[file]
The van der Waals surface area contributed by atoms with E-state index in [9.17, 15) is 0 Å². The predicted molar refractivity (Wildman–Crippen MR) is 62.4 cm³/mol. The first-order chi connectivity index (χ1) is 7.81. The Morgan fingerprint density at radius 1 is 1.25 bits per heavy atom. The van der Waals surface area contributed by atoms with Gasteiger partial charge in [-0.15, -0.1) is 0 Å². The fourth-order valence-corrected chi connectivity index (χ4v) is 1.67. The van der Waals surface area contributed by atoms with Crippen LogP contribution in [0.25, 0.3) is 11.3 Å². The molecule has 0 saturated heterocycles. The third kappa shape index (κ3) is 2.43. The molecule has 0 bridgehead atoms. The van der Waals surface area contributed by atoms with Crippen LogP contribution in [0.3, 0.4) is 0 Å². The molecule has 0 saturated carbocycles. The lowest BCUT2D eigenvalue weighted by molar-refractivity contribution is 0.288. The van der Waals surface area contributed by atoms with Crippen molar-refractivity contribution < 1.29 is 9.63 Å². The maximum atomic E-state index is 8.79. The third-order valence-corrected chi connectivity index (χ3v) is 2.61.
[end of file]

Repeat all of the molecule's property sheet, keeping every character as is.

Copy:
The van der Waals surface area contributed by atoms with E-state index in [9.17, 15) is 0 Å². The predicted molar refractivity (Wildman–Crippen MR) is 62.4 cm³/mol. The first-order chi connectivity index (χ1) is 7.81. The Morgan fingerprint density at radius 1 is 1.25 bits per heavy atom. The van der Waals surface area contributed by atoms with Gasteiger partial charge in [-0.15, -0.1) is 0 Å². The fourth-order valence-corrected chi connectivity index (χ4v) is 1.67. The van der Waals surface area contributed by atoms with Crippen LogP contribution in [0.25, 0.3) is 11.3 Å². The molecule has 0 saturated heterocycles. The third kappa shape index (κ3) is 2.43. The molecule has 0 bridgehead atoms. The van der Waals surface area contributed by atoms with Crippen LogP contribution in [0.3, 0.4) is 0 Å². The molecule has 0 saturated carbocycles. The lowest BCUT2D eigenvalue weighted by molar-refractivity contribution is 0.288. The van der Waals surface area contributed by atoms with Crippen molar-refractivity contribution < 1.29 is 9.63 Å². The maximum atomic E-state index is 8.79. The third-order valence-corrected chi connectivity index (χ3v) is 2.61.